The halftime indulgence is over, and the game clock has run out as America returns to the workplace nursing a national hangover on the day after the Superbowl. No, the blowout score is not the source of America's aching misery, nor is the gluttonous consumption of acres of lukewarm nachos and an ocean of cheap beer the cause. America's collective head aches because Bob Dylan or his music has appeared in not one but two commercials.
Let's face it. We have been here before after the Superbowl.
Yes, it is disturbing to see "the voice of his generation" busking for yogurt.
Dylan's act--on stage, on records, in interviews, in movies, in print--is largely if not totally a persona. "Bob Dylan" is a character played by one Robert Allan Zimmerman in the theater that is our culture. I am far from the first to make this point, but it is one worth reiterating. "Bob Dylan" is a postmodern construction--the creation of R.A. Zimmerman, the conceptual artist and CEO of BobInc. Furthermore, as with many of his fellow conceptual artists, there is a strong streak of the satirist in Dylan's art. Satire is notoriously difficult to define, but it always involves a mixture of what I call "critical vexation" and subversion. And, the most effective subversion is the least detectable subversion.
A thought experiment: imagine that one "Bob Dylan" is merely a conceptual iteration of R.A. Zimmerman's constructed artistic reality. This "Bob Dylan" is brilliant and talented certainly, but he is also frustrating beyond comprehension. Even those who adore him find things about him that are unbearable--his torturous religious journey, his romantic escapades, his intense privacy, his insistence on reworking his songs and lyrics, his aping of others' writing (often decried as plagiarism), his political apoliticism, his train-wreck-like movie appearances, his paintings, his voice, etc. In other words, he is most vexing, but he always seems to have a higher purpose. What if, just what if, that purpose is a critique of our culture's most strongly held assumptions and values.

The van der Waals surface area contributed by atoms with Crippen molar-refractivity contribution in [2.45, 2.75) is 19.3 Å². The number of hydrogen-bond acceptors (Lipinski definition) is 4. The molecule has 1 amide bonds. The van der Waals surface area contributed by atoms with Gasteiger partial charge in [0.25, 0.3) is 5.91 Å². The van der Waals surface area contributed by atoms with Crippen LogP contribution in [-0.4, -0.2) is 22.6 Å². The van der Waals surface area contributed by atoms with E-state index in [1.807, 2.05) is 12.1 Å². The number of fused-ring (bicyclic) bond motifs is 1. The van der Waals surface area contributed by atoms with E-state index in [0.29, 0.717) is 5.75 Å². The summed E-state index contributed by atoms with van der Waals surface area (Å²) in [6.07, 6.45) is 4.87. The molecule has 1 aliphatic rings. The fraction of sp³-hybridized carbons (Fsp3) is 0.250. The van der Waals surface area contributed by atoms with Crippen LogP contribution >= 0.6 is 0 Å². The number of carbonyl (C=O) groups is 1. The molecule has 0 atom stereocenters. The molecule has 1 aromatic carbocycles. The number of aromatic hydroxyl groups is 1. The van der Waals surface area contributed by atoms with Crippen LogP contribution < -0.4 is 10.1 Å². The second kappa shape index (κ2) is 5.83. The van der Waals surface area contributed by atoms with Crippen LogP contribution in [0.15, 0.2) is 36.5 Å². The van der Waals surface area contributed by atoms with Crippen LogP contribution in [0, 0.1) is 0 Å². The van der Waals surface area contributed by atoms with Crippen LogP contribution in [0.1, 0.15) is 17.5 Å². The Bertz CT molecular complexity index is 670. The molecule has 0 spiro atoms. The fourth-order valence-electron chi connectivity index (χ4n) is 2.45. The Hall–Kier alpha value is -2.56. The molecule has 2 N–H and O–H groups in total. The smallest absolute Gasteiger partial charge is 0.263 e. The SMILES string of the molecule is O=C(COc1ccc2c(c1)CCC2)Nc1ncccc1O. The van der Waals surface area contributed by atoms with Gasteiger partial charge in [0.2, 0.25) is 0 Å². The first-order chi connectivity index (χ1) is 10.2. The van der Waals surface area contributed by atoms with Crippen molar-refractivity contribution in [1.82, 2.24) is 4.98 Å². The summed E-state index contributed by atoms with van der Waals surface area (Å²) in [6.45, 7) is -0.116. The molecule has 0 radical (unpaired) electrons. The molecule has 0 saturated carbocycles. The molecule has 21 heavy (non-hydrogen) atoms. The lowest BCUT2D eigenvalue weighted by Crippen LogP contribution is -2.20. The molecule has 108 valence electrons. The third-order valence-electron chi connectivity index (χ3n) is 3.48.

The several times I taught an upper-level university course on Dylan, I ended the semester by having my students write a paper describing how Dylan challenged their cultural assumptions and/or values. Often some students in the class did not like Dylan or his music, but not once did even the most hostile or indifferent student fail to identify some internalized principle that Dylan challenged. It was an impactful way to end the semester, but the students' responses also support the suggestion in my question here: Is "Bob Dylan" largely a satiric persona designed to critically vex his audience and subvert the culture's settled assumptions?
Dylan appearing in a commercial is upsetting and uncomfortable? Look at that Chrysler ad again.